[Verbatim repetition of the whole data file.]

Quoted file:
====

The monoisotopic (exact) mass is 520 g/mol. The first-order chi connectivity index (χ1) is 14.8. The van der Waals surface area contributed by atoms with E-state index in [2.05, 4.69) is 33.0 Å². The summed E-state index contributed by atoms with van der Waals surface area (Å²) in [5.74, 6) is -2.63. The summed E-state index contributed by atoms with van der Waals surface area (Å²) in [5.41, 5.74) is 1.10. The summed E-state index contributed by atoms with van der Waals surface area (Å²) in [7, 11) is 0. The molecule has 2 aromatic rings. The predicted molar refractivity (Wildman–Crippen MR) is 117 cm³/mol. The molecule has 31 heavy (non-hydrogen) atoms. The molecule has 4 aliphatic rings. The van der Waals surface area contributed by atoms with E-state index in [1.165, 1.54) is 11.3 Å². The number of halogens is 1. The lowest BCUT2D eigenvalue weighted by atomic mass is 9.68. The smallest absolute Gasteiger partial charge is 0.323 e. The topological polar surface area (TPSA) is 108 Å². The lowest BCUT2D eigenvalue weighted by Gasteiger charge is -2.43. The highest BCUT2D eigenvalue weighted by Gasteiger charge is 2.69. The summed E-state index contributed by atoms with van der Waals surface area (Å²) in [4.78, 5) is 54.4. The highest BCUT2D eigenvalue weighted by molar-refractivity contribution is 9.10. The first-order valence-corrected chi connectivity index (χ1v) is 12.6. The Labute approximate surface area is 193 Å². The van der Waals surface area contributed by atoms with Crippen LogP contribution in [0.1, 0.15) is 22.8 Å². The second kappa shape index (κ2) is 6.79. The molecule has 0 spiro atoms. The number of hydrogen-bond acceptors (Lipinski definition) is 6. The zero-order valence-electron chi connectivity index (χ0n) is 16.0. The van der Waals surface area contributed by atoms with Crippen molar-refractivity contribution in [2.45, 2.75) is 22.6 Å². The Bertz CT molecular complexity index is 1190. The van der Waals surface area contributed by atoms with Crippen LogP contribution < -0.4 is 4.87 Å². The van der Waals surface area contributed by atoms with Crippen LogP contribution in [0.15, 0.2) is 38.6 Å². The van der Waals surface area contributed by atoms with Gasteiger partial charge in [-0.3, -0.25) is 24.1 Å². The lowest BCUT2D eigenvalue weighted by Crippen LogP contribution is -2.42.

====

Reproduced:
The monoisotopic (exact) mass is 520 g/mol. The first-order chi connectivity index (χ1) is 14.8. The van der Waals surface area contributed by atoms with E-state index in [2.05, 4.69) is 33.0 Å². The summed E-state index contributed by atoms with van der Waals surface area (Å²) in [5.74, 6) is -2.63. The summed E-state index contributed by atoms with van der Waals surface area (Å²) in [5.41, 5.74) is 1.10. The summed E-state index contributed by atoms with van der Waals surface area (Å²) in [7, 11) is 0. The molecule has 2 aromatic rings. The predicted molar refractivity (Wildman–Crippen MR) is 117 cm³/mol. The molecule has 31 heavy (non-hydrogen) atoms. The molecule has 4 aliphatic rings. The van der Waals surface area contributed by atoms with E-state index in [1.165, 1.54) is 11.3 Å². The number of halogens is 1. The lowest BCUT2D eigenvalue weighted by atomic mass is 9.68. The smallest absolute Gasteiger partial charge is 0.323 e. The topological polar surface area (TPSA) is 108 Å². The lowest BCUT2D eigenvalue weighted by Gasteiger charge is -2.43. The highest BCUT2D eigenvalue weighted by Gasteiger charge is 2.69. The summed E-state index contributed by atoms with van der Waals surface area (Å²) in [4.78, 5) is 54.4. The highest BCUT2D eigenvalue weighted by molar-refractivity contribution is 9.10. The first-order valence-corrected chi connectivity index (χ1v) is 12.6. The Labute approximate surface area is 193 Å². The van der Waals surface area contributed by atoms with Crippen LogP contribution in [0.1, 0.15) is 22.8 Å². The second kappa shape index (κ2) is 6.79. The molecule has 0 spiro atoms. The number of hydrogen-bond acceptors (Lipinski definition) is 6. The zero-order valence-electron chi connectivity index (χ0n) is 16.0. The van der Waals surface area contributed by atoms with Crippen molar-refractivity contribution in [2.45, 2.75) is 22.6 Å². The Bertz CT molecular complexity index is 1190. The van der Waals surface area contributed by atoms with Crippen LogP contribution < -0.4 is 4.87 Å². The van der Waals surface area contributed by atoms with Crippen LogP contribution in [0.15, 0.2) is 38.6 Å². The van der Waals surface area contributed by atoms with Gasteiger partial charge in [-0.3, -0.25) is 24.1 Å². The lowest BCUT2D eigenvalue weighted by Crippen LogP contribution is -2.42.